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Protein binding of drugs and screening of drugs by physicochemical properties

Protein binding of drugs and screening of drugs by physicochemical properties

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Protein binding of drugs and screening of drugs by physicochemical properties

  1. 1. Protein Binding of Drugs Dr. Bhaswat S. Chakraborty
  2. 2. Drug-Protein Binding • Drug protein binding is usually a reversible interaction of drugs with proteins in plasma • Also includes the reversible interaction of drugs with red blood cell and tissue membranes and other blood constituents • Binding plasma proteins are: – Albumin – α1-acid glycoprotein – Lipoproteins • PB can be measured in vitro by ultrafiltration & equilibrium dialysis
  3. 3. D-R Effect D + P D-P Ka Kd + R K2 K1 Central Compartment Peripheral Compartment
  4. 4. Higher the Kd, the more the unbound drug; lower the K2 the more effect of the drug
  5. 5. Why is PB Important? • Important from Biological (PK/PD/Toxicology) point of view not from Clinical point of view • PK – High PB will lead to more drug present in the central blood compartment and therefore a lower Vd • Exception: high degree of binding to tissue proteins will also show high Vd – Low PB: more drug is free to move into tissue and therefore result in a high Vd – Knowledge of the unbound fraction in blood is essential to the correlation of total plasma concentration with activity • Toxicity/PD – High PB of a compound can show drug toxicity – A small change (from drug interactions or disease state) in the extent of binding of a very high PB → large change in drug concentration in plasma • e.g., phenytoin is 90% PB, can be displaced by co prescribed drugs, e.g., valproic acid, in particular can increase phenytoin Fu by 30% - 100% → lead to toxicity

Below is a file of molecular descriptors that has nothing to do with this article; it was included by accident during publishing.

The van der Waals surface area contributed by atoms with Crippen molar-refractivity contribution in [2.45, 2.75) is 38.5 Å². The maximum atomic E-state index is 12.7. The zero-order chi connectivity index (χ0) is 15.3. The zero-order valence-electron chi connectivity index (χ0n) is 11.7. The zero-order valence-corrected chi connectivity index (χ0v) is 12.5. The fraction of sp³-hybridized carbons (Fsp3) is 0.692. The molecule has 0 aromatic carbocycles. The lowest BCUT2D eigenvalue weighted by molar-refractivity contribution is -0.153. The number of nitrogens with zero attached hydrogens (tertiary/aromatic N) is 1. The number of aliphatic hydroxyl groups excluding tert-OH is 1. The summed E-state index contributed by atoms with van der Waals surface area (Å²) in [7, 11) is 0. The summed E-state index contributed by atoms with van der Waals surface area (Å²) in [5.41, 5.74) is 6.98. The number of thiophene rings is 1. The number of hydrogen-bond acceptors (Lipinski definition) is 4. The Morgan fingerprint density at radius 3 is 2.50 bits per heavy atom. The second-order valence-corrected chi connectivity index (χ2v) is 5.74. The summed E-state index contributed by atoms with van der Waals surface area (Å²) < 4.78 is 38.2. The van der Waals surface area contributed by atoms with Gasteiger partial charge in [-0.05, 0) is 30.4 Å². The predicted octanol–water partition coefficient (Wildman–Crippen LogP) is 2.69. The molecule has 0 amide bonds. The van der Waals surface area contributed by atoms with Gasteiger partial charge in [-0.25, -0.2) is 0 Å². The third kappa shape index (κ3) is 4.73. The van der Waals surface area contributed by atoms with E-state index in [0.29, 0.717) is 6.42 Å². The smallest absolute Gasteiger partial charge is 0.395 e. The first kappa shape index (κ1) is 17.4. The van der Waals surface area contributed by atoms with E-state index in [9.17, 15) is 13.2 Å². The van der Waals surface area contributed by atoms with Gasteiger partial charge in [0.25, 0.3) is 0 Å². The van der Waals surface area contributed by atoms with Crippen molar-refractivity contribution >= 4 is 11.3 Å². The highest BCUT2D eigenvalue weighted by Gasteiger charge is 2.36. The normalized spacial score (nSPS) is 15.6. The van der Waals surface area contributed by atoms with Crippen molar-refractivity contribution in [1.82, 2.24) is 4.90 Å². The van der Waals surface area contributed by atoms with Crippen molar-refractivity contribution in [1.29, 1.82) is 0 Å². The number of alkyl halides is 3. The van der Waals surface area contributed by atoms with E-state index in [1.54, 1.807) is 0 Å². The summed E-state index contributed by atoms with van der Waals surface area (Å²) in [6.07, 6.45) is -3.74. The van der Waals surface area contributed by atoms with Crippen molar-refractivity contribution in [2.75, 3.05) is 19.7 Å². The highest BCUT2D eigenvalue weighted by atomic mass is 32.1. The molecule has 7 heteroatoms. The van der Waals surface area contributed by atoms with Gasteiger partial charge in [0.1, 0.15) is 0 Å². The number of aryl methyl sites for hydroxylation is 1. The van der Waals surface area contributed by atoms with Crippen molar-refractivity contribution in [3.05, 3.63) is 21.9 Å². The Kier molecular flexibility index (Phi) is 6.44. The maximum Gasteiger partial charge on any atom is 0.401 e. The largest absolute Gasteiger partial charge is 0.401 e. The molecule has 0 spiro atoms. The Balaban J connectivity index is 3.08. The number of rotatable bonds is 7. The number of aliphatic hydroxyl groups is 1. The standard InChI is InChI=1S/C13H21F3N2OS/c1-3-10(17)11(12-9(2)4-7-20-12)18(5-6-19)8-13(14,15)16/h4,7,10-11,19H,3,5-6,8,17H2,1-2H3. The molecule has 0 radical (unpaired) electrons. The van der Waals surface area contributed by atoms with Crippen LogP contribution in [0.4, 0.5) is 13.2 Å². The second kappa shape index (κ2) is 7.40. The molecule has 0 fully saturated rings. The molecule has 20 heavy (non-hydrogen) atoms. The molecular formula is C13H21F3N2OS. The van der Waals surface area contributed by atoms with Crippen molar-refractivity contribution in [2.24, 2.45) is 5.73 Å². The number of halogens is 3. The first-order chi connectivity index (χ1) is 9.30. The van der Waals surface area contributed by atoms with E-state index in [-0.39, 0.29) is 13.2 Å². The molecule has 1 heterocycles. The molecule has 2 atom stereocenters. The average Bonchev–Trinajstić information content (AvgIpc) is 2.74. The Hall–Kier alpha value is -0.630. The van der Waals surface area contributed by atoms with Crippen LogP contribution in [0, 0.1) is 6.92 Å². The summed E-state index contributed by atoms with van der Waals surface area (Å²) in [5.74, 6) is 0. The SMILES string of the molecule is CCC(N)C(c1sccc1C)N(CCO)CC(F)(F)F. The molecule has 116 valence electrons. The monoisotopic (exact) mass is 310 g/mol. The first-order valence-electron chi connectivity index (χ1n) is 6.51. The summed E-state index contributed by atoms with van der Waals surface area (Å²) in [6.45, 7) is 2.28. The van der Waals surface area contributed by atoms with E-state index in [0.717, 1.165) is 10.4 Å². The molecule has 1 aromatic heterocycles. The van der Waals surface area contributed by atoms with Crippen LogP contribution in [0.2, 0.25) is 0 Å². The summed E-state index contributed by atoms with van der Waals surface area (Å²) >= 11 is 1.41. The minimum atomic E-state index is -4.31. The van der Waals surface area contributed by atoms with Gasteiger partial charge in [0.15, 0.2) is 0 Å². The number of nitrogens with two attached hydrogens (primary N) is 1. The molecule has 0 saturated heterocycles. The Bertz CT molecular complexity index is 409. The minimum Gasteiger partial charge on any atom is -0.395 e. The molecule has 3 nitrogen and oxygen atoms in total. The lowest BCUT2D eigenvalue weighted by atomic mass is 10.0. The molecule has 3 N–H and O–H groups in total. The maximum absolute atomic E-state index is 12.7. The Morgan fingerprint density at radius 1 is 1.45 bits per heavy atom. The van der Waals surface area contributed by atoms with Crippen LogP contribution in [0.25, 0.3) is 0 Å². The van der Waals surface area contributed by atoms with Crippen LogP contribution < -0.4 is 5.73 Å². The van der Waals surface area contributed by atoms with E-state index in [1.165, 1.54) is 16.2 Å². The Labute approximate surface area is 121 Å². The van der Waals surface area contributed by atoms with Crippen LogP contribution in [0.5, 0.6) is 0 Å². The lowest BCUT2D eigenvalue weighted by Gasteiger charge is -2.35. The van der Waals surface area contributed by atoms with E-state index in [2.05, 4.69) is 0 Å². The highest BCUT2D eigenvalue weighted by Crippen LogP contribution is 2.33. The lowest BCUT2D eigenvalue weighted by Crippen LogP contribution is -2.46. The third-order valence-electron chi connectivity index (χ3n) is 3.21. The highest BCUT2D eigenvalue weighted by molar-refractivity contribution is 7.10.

6. 6. Different Binding Sites • Albumin and α1-acid glycoprotein have structurally selective binding sites for drugs – Each albumin molecule has at least 6 distinct binding sites for drugs and endogenous compounds – 2 of these very tightly and specifically bind long chain fatty acids – Another site selectively binds bilirubin – Two major sites (site I and site II) mainly bind acidic drugs • Site I binds drugs e.g., warfarin and phenylbutazone, whereas site II binds drugs e.g., diazepam and ibuprofen – Drugs which bind at the same site can be predicted to displace each other competitively when co-administered • α1-acid glycoprotein is an acute phase reactant which has one binding site selective for basic drugs such as disopyramide and lignocaine.
  7. 7. Unbound Fraction • Unbound fraction (Fu)of a drug is determined by: – the affinity of the drug for the protein – the concentration of the binding protein – the concentration of drug relative to that of the binding protein • In most cases, drug concentrations at therapeutic doses are well below those of the binding protein and the Fu is constant across the therapeutic range of drug concentration • However, the concentration of α1-acid glycoprotein is relatively low, and saturation of the binding sites can occur in the therapeutic range – E.g., disopyramide; Cu increases linearly with dose, but there is a less than proportionate increase in Ct as saturation occurs causing fraction unbound to increase • Albumin concentrations are high, and saturation rarely occurs with drugs binding to this protein – An exception is salicylate which has high therapeutic concentrations.